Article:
How Coins Get Into and Out of the Economy

Many people don’t think about how coins get from their pockets to banks, retailers and other consumers. But Federal Reserve Banks and commercial banks think about it all the time, as they work to keep a steady flow of coin moving through the economy.

American currency is made up of bills and coins, including pennies, nickels, dimes, quarters and dollars. A single penny is worth one cent, a nickel makes five cents, a dime makes ten cents and a quarter makes 25 cents. A dollar is made up of 100 cents, or one unit of currency.

The Federal Reserve System helps keep money in circulation by providing a variety of coin-handling services to depository institutions, such as banks and credit unions, as well as businesses and individuals that use exact change for purchases or deposits of cash. The Federal Reserve also partners with armored carriers, which transport and store coin for the central bank. In addition, the Reserve Banks contract with coin terminals that allow the public to deposit and withdraw coins on a retail basis.

During the COVID-19 pandemic, some of these coin-handling activities slowed down, which reduced available coin inventories in some areas. To address this, the Fed capped coin orders and convened a U.S. Coin Task Force that included representatives of the mint, armored carriers, banking associations and retailers.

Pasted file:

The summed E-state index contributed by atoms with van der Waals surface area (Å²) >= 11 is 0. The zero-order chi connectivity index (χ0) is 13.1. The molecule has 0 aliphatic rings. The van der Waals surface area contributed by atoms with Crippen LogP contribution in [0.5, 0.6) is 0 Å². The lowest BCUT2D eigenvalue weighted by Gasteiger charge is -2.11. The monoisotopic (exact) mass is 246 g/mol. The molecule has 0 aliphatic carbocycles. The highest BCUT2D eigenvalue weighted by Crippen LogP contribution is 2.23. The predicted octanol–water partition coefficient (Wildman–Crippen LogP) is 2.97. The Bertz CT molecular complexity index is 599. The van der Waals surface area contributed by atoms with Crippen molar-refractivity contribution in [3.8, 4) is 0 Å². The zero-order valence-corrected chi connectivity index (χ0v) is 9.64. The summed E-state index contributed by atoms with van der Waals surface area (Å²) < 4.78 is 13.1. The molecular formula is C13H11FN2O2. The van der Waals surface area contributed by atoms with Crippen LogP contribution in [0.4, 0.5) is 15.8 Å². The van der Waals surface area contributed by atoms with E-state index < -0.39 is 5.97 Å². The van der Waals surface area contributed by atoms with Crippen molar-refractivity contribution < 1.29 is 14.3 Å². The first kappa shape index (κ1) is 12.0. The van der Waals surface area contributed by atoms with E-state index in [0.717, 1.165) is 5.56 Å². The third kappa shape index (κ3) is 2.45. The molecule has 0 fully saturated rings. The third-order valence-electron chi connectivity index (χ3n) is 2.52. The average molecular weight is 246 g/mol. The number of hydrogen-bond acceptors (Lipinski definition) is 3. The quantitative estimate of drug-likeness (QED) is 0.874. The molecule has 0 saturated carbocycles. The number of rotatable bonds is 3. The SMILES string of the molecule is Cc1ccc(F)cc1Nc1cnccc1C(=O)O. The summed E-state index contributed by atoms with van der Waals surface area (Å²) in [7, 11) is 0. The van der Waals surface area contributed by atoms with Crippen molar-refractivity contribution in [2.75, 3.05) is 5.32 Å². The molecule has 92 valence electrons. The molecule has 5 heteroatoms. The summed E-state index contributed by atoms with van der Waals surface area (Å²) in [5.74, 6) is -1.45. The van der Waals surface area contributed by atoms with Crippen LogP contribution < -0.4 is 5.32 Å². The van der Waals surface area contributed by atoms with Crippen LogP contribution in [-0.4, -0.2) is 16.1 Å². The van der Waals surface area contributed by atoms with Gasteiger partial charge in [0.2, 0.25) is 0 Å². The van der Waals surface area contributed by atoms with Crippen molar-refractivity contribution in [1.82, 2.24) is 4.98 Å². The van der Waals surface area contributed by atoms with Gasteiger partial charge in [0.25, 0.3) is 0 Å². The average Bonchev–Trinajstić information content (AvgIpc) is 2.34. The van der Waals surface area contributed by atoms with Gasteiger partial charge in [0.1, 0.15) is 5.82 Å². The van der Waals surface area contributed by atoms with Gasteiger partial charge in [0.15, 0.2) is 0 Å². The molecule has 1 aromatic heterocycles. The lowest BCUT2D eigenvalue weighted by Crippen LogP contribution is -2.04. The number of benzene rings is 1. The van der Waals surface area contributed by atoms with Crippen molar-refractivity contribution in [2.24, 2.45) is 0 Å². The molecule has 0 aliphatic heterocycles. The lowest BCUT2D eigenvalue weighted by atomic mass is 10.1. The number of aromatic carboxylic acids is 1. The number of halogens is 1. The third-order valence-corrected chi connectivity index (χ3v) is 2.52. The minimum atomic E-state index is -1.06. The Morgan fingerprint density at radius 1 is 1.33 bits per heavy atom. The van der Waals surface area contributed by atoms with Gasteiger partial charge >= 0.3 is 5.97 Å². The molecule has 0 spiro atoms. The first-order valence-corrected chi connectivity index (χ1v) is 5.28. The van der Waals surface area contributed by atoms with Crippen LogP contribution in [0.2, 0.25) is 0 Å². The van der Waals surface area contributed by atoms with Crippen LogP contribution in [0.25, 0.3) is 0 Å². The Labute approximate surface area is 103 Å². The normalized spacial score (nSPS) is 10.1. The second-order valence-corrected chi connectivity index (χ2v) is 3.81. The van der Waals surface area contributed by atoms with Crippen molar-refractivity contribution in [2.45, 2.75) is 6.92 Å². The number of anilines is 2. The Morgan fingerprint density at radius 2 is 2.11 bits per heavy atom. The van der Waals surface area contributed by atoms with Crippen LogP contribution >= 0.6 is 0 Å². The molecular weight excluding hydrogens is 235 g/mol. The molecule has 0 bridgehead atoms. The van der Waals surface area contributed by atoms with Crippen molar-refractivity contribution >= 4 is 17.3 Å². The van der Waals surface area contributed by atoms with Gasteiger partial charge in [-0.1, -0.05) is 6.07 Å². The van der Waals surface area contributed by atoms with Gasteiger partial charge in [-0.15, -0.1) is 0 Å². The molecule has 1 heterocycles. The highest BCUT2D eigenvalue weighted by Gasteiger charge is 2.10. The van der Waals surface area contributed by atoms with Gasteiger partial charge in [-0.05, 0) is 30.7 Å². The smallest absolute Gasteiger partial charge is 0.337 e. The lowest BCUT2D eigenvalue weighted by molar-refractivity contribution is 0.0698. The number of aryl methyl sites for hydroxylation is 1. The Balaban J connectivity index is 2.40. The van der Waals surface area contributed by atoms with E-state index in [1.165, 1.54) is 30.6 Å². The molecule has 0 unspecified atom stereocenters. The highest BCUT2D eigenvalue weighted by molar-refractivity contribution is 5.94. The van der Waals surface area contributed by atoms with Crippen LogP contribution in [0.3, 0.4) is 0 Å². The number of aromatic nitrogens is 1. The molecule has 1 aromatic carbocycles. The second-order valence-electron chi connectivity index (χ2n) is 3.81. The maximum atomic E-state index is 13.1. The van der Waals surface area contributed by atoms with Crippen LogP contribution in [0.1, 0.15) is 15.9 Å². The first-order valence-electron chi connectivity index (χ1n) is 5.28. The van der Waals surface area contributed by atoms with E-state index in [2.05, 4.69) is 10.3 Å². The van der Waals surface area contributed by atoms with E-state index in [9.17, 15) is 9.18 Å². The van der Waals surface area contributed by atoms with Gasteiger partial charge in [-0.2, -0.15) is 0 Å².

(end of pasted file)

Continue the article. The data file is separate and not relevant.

To make up for this shortfall, some businesses and financial institutions took action to encourage people to spend their coins by using them for purchases or putting them into the bank or at coin kiosks. Other measures include encouraging people to save their change by using it for small purchases or donating it to charities.

In the long term, a stable flow of coin into and through the economy is needed. The Federal Reserve has a number of ongoing projects that are helping to improve the coin-handling and delivery processes. The goals are to increase the speed at which coin is put into and pulled out of circulation, while reducing costs and the risk of counterfeiting and loss.

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Some people hold on to pocket change for years, accumulating a mountain of pennies and nickels that they never use. This can be a pain to deal with, and it doesn’t benefit the community by keeping those coins out of circulation. Instead, those coins can be used to help other people and businesses, and they’ll be put back into circulation. To do that, they need to leave those change jars. That’s why it’s important to regularly sort and roll your pocket change, so it can be put back into the economy.